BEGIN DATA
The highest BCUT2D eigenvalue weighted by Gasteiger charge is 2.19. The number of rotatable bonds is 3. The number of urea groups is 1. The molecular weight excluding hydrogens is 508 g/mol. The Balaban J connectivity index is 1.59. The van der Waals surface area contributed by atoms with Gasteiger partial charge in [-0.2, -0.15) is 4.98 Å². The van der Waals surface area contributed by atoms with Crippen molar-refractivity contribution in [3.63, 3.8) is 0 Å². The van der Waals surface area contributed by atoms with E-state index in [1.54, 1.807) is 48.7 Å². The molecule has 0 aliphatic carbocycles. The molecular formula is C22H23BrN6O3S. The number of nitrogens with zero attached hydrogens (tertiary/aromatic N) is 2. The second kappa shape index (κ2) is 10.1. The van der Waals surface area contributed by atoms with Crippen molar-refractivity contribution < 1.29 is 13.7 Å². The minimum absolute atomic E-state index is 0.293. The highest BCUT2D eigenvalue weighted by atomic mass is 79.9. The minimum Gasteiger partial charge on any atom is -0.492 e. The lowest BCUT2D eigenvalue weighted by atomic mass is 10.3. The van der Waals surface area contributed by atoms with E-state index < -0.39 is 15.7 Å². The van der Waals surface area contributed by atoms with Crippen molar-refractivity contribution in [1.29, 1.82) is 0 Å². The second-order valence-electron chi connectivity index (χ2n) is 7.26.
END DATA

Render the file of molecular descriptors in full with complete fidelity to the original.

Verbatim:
The highest BCUT2D eigenvalue weighted by Gasteiger charge is 2.19. The number of rotatable bonds is 3. The number of urea groups is 1. The molecular weight excluding hydrogens is 508 g/mol. The Balaban J connectivity index is 1.59. The van der Waals surface area contributed by atoms with Gasteiger partial charge in [-0.2, -0.15) is 4.98 Å². The van der Waals surface area contributed by atoms with Crippen molar-refractivity contribution in [3.63, 3.8) is 0 Å². The van der Waals surface area contributed by atoms with E-state index in [1.54, 1.807) is 48.7 Å². The molecule has 0 aliphatic carbocycles. The molecular formula is C22H23BrN6O3S. The number of nitrogens with zero attached hydrogens (tertiary/aromatic N) is 2. The second kappa shape index (κ2) is 10.1. The van der Waals surface area contributed by atoms with Crippen molar-refractivity contribution < 1.29 is 13.7 Å². The minimum absolute atomic E-state index is 0.293. The highest BCUT2D eigenvalue weighted by atomic mass is 79.9. The minimum Gasteiger partial charge on any atom is -0.492 e. The lowest BCUT2D eigenvalue weighted by atomic mass is 10.3. The van der Waals surface area contributed by atoms with E-state index < -0.39 is 15.7 Å². The van der Waals surface area contributed by atoms with Crippen molar-refractivity contribution in [1.29, 1.82) is 0 Å². The second-order valence-electron chi connectivity index (χ2n) is 7.26.